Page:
Missing the Target

Travis County, Texas, District Attorney Ronnie Earle has been in office since 1976. In that time, according to the New York Times, he has prosecuted 12 Democratic officials and four Republican officials. The National District Attorneys Association ranks his office as one of ten best in the country. Now he’s investigating House Majority Leader Tom Delay on charges of corruption related to a fundraising scandal.

Delay is a powerful politician, and Republicans have rallied around him, even going so far as to toss out an ethics rule that would strip him of his post should he be indicted. Those in Congress who voted for the rule change have been asked to defend their vote. In doing so, they’ve demonized Earle.

Here, via Josh Marshall, is a sample of what they’ve said:

Henry Bonilla (R-TX) quoted by the Associated Press on CNN.com:

The new rule “takes the power away from any partisan crackpot district attorney who may want to indict” House leadership.

Kevin Brady (R-TX) quoted in the Dallas Morning News:

The new rule is “a recognition that the rules of politics have changed. The courts and judges and prosecutors are all now part of what used to be the voters’ decision. We’re in an ugly world.”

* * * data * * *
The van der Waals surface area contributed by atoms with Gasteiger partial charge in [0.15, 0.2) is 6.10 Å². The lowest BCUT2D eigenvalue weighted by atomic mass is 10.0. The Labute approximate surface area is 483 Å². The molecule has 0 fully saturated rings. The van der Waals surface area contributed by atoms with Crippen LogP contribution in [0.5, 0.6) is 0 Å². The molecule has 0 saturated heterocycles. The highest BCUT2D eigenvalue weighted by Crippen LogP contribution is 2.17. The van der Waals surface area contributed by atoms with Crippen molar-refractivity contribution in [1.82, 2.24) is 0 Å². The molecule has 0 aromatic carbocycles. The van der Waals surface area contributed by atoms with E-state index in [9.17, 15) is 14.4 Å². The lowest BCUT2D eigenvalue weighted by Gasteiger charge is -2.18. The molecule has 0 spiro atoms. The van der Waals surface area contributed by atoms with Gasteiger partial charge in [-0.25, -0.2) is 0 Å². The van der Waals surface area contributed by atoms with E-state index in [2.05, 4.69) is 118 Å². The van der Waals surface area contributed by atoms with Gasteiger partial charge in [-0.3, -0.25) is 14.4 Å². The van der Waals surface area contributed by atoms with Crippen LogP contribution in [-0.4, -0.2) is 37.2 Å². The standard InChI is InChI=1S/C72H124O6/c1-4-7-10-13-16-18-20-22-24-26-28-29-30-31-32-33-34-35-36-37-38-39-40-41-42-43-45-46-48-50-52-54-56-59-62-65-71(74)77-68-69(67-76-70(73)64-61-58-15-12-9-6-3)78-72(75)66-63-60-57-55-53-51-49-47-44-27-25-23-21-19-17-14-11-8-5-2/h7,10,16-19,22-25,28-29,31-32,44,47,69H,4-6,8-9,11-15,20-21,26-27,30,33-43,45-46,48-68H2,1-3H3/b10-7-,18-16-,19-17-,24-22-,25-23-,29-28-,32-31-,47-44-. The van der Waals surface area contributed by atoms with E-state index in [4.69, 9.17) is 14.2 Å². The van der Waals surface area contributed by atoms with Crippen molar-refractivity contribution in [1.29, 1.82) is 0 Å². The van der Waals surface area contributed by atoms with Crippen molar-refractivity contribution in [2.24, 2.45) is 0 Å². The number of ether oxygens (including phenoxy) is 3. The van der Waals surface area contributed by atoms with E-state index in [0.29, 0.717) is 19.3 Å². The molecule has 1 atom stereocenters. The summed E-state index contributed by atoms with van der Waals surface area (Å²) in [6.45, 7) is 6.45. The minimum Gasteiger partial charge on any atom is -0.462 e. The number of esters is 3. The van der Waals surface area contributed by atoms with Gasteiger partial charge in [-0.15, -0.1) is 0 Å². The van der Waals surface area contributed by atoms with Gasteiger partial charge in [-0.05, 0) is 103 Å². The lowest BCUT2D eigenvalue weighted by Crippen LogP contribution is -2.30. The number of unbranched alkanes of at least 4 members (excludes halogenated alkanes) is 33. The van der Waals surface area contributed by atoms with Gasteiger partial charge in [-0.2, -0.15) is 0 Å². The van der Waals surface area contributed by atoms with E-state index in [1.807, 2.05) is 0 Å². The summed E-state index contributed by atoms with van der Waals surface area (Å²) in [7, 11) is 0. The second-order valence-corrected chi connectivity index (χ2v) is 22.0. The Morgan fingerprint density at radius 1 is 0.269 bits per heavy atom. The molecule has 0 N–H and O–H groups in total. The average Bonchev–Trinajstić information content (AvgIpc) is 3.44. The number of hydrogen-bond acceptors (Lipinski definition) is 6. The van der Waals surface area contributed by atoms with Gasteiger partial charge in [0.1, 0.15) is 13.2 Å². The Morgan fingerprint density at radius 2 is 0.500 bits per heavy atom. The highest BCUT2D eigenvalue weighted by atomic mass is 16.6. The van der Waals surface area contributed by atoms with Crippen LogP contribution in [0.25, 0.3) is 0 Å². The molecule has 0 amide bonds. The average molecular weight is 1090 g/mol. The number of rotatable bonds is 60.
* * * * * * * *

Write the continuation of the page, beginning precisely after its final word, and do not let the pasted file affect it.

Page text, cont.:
Peter King (R-NY) quoted by Bloomberg.com:

“You shouldn’t allow a runaway prosecutor to decide who will be the majority leader.”

Tom DeLay (R-TX) quoted in the Houston Chronicle:

“Ronnie Earle is trying to criminalize politics and using the criminal code to insert himself into politics.”

Of course, Earle is an elected politician, a Texas Democrat, so he’s got a thick skin. But this orchestrated attack on his character hardly seems justified, considering his record.

Republicans aren’t going to back down. Democrats are too busy railing against DeLay and the new rule to offer a defense. So it’s up to the media to step in and report the facts.

In the four stories cited above, nobody bothers to mention Earle’s credentials, or gives him the opportunity to explain himself. Readers hear only from his Congressional antagonists, all of whom seem perfectly content to tar Earle as a political opportunist.

We’ve come to expect no less from the hyper-partisan boys and girls up on Capitol Hill. But the media owes its readers — not to mention Earle — the whole story.

Brian Montopoli

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Brian Montopoli is a writer at CJR Daily.